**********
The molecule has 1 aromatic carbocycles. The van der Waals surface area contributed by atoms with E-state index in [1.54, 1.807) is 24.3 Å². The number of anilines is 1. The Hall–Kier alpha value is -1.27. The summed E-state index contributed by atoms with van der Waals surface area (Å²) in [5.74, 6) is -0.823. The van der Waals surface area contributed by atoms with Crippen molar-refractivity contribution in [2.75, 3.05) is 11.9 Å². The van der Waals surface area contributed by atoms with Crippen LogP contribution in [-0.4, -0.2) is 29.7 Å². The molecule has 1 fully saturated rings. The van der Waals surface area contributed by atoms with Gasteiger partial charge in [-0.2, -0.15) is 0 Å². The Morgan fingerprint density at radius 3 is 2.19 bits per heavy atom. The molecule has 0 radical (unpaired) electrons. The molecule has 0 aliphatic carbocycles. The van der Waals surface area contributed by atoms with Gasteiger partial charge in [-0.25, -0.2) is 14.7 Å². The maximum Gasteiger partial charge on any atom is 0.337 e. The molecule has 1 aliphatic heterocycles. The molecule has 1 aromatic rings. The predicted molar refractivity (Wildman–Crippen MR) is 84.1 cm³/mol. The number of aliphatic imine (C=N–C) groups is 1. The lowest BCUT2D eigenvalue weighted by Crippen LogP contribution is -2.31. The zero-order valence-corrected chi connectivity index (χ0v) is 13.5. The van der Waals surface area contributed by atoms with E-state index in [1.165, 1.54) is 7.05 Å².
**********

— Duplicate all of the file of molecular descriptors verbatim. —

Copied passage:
The molecule has 1 aromatic carbocycles. The van der Waals surface area contributed by atoms with E-state index in [1.54, 1.807) is 24.3 Å². The number of anilines is 1. The Hall–Kier alpha value is -1.27. The summed E-state index contributed by atoms with van der Waals surface area (Å²) in [5.74, 6) is -0.823. The van der Waals surface area contributed by atoms with Crippen molar-refractivity contribution in [2.75, 3.05) is 11.9 Å². The van der Waals surface area contributed by atoms with Crippen LogP contribution in [-0.4, -0.2) is 29.7 Å². The molecule has 1 fully saturated rings. The van der Waals surface area contributed by atoms with Gasteiger partial charge in [-0.2, -0.15) is 0 Å². The Morgan fingerprint density at radius 3 is 2.19 bits per heavy atom. The molecule has 0 radical (unpaired) electrons. The molecule has 0 aliphatic carbocycles. The van der Waals surface area contributed by atoms with Gasteiger partial charge in [-0.25, -0.2) is 14.7 Å². The maximum Gasteiger partial charge on any atom is 0.337 e. The molecule has 1 aliphatic heterocycles. The molecule has 1 aromatic rings. The predicted molar refractivity (Wildman–Crippen MR) is 84.1 cm³/mol. The number of aliphatic imine (C=N–C) groups is 1. The lowest BCUT2D eigenvalue weighted by Crippen LogP contribution is -2.31. The zero-order valence-corrected chi connectivity index (χ0v) is 13.5. The van der Waals surface area contributed by atoms with E-state index in [1.165, 1.54) is 7.05 Å².